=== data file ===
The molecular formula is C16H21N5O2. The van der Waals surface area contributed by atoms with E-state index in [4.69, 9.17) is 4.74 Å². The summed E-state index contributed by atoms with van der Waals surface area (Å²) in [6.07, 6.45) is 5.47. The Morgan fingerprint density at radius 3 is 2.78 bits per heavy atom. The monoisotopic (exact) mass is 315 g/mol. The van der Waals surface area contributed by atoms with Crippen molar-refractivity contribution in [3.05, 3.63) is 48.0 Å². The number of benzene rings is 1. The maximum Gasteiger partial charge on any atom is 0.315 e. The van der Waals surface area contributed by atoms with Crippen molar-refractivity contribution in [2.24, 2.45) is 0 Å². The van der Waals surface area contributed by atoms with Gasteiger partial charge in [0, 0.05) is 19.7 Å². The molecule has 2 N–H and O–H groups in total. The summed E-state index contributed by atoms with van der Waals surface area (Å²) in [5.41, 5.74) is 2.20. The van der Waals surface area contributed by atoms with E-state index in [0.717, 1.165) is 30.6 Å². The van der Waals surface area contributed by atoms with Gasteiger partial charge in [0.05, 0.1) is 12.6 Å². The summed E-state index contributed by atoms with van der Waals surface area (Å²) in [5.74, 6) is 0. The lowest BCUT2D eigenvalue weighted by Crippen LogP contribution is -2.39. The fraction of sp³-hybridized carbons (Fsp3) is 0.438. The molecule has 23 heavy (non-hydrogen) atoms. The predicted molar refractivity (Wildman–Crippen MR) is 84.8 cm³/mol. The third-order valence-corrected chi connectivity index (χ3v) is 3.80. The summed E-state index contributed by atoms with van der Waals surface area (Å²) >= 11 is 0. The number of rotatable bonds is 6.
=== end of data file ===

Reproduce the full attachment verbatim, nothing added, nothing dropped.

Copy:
The molecular formula is C16H21N5O2. The van der Waals surface area contributed by atoms with E-state index in [4.69, 9.17) is 4.74 Å². The summed E-state index contributed by atoms with van der Waals surface area (Å²) in [6.07, 6.45) is 5.47. The Morgan fingerprint density at radius 3 is 2.78 bits per heavy atom. The monoisotopic (exact) mass is 315 g/mol. The van der Waals surface area contributed by atoms with Crippen molar-refractivity contribution in [3.05, 3.63) is 48.0 Å². The number of benzene rings is 1. The maximum Gasteiger partial charge on any atom is 0.315 e. The van der Waals surface area contributed by atoms with Crippen molar-refractivity contribution in [2.24, 2.45) is 0 Å². The van der Waals surface area contributed by atoms with Gasteiger partial charge in [0, 0.05) is 19.7 Å². The molecule has 2 N–H and O–H groups in total. The summed E-state index contributed by atoms with van der Waals surface area (Å²) in [5.41, 5.74) is 2.20. The van der Waals surface area contributed by atoms with E-state index in [0.717, 1.165) is 30.6 Å². The van der Waals surface area contributed by atoms with Gasteiger partial charge in [0.05, 0.1) is 12.6 Å². The summed E-state index contributed by atoms with van der Waals surface area (Å²) in [5.74, 6) is 0. The lowest BCUT2D eigenvalue weighted by Crippen LogP contribution is -2.39. The fraction of sp³-hybridized carbons (Fsp3) is 0.438. The molecule has 23 heavy (non-hydrogen) atoms. The predicted molar refractivity (Wildman–Crippen MR) is 84.8 cm³/mol. The third-order valence-corrected chi connectivity index (χ3v) is 3.80. The summed E-state index contributed by atoms with van der Waals surface area (Å²) >= 11 is 0. The number of rotatable bonds is 6.